For nearly a decade, a middle-aged woman in Virginia (her own words) had much of the science fiction community in thrall. Her short stories were awarded, lauded and extremely well-reviewed. They were also regarded as “ineluctably masculine,” because Alice Sheldon was writing as James Tiptree Jr.
In celebration of Alice Sheldon’s centenary, Letters to Tiptree presents a selection of thoughtful letters from thirty-nine science fiction and fantasy writers, editors, critics, and fans address questions of gender, of sexuality, of the impossibility and joy of knowing someone only through their fiction and biography.
Catherynne M. Valente
Aliette de Bodard
L. Timmel Duchamp
Nicola Griffith – read online at LA Review of Books
Valentin D Ivanov
Alex Dally MacFarlane
Brit Mandelo – read online at Tor.com
Tansy Rayner Roberts
Lynne M. Thomas
And bonus reprint material including:
– archived letters from Ursula K. Le Guin, Joanna Russ and James Tiptree Jr./Alice Sheldon
– excerpts from The Secret Feminist Cabal: A Cultural History of Science Fiction Feminisms by Helen Merrick
– excerpt from Battle of the Sexes in Science Fiction by Justine Larbalestier
– essay by Michael Swanwick
Edited by Alexandra Pierce and Alisa Krasnostein
Published: 2015 by Twelfth Planet Press
Many of these letters were written by writers I admire today. It was fun to follow these varied thoughts and reflections on Tiptree’s work and figure, as they crossed over and diverged on many personal reading paths across time. Even if you are a reader unfamiliar with Tiptree’s work (or a new reader to her stories like I am), this eclectic collection of letters will inspire anyone to pick up a story by James Tiptree Jr. Perhaps, a story from the writers of these letters, too.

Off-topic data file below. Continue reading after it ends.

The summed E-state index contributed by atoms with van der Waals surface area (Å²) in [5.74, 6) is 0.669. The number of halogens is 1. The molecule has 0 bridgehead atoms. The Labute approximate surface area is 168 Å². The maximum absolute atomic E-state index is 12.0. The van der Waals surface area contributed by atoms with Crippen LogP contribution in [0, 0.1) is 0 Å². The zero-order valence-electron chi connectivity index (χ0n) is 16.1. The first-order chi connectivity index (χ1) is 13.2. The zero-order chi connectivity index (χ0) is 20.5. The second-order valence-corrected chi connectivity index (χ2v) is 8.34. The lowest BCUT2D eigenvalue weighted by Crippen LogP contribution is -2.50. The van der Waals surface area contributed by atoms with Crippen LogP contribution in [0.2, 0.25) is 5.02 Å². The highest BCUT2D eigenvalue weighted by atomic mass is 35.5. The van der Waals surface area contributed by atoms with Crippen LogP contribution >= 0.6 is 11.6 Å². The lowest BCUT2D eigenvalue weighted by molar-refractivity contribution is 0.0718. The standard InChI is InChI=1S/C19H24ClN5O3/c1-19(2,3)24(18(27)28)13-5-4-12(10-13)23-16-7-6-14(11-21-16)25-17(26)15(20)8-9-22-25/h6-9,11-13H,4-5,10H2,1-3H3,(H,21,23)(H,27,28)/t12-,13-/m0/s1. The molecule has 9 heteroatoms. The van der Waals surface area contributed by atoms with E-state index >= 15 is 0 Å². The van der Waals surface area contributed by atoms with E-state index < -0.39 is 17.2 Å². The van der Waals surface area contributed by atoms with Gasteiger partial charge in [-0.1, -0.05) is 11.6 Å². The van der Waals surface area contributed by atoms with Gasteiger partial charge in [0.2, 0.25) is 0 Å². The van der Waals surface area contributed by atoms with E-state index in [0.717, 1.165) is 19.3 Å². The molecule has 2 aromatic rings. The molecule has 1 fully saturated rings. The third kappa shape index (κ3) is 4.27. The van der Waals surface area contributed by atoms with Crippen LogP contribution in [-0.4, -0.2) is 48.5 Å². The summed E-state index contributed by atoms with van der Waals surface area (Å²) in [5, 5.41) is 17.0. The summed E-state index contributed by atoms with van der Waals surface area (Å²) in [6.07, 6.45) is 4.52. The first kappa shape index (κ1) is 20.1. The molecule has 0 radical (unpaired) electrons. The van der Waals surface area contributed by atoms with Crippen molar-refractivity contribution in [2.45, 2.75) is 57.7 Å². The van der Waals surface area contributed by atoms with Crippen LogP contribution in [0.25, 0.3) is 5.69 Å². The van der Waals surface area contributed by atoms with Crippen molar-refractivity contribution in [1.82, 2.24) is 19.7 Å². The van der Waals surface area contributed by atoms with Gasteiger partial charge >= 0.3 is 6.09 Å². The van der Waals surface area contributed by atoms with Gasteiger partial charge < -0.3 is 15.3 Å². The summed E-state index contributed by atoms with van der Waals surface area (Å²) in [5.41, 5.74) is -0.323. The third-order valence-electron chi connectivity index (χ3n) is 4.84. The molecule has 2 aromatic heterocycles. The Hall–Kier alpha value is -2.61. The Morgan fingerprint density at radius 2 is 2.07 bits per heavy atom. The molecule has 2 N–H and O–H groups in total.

There is a clear sense of self-awareness around where and when letters are being penned and sent – 100 years after Tiptree’s time. Each letter in this collection approaches Tiptree’s work and/or being from a personal place or frame of thought.
Some writers like Seanen Maguire were inspired by her presence in what appeared to be a male dominated SF field in the past. Many writers also reflected upon the social expectations that weighed upon Tiptree and how ideas around gender identity, gender fluidity, multiple identities and sexual identity have developed since Tiptree was alive. These thoughts are sparked by the biography of Tiptree’s life in addition to her fictional stories which featured many characters who experienced what it meant to be Other.
“…It is the fact that you made people understand what it was like to be trapped, so complicated, so-in-between.The stories that you wrote often deal with that sense of not-quite-right-ness, and while in them it might be alien or otherwise in nature, the truth is much closer to home: the space of one’s love and one’s body can be an in-between or contested space, and reading narratives that explored that affectively was important to me. Still is, even. ”
– Dear James/Alice (and sometimes Raccoona), Brit Mandelo.
In the bonus material of Tiptree’s own letters, Tiptree expressed fear around her work being dismissed following the intense spotlight drawn upon the revelation of her gender. (The varied responses to this revelation is also the compelling subject of a few letters here.) A few more letters alluded to how historically, SF written by women have frequently been omitted and the responsibility of readers to talk about these writers today.
(*I have only recently read some of Tiptree’s SF short stories in Her Smoke Rose Up Forever and Byte Beautiful but their powerful endings in particular, haunt my thoughts. I have yet to read the Julie Phillip’s biography on Tiptree. Though there is a copy on my TBR shelf. I recommend the Galactic Suburbia podcast for more on Tiptree’s work and life.)
After I finished reading Letters to Tiptree, I was struck by how the impression of Tiptree’s brilliant stories and the story of a writer can comfort and/or inspire. Both Tiptree’s writing and presence had a huge impact on the SF community.
I really enjoyed reading the wide range of letters presented in this collection. I appreciated the inclusion of the critical essays at the end. The sampled correspondence between Ursula K. Le. Guin, Joanna Russ and Alice B. Sheldon/James Tiptree, Jr was another great contextual addition.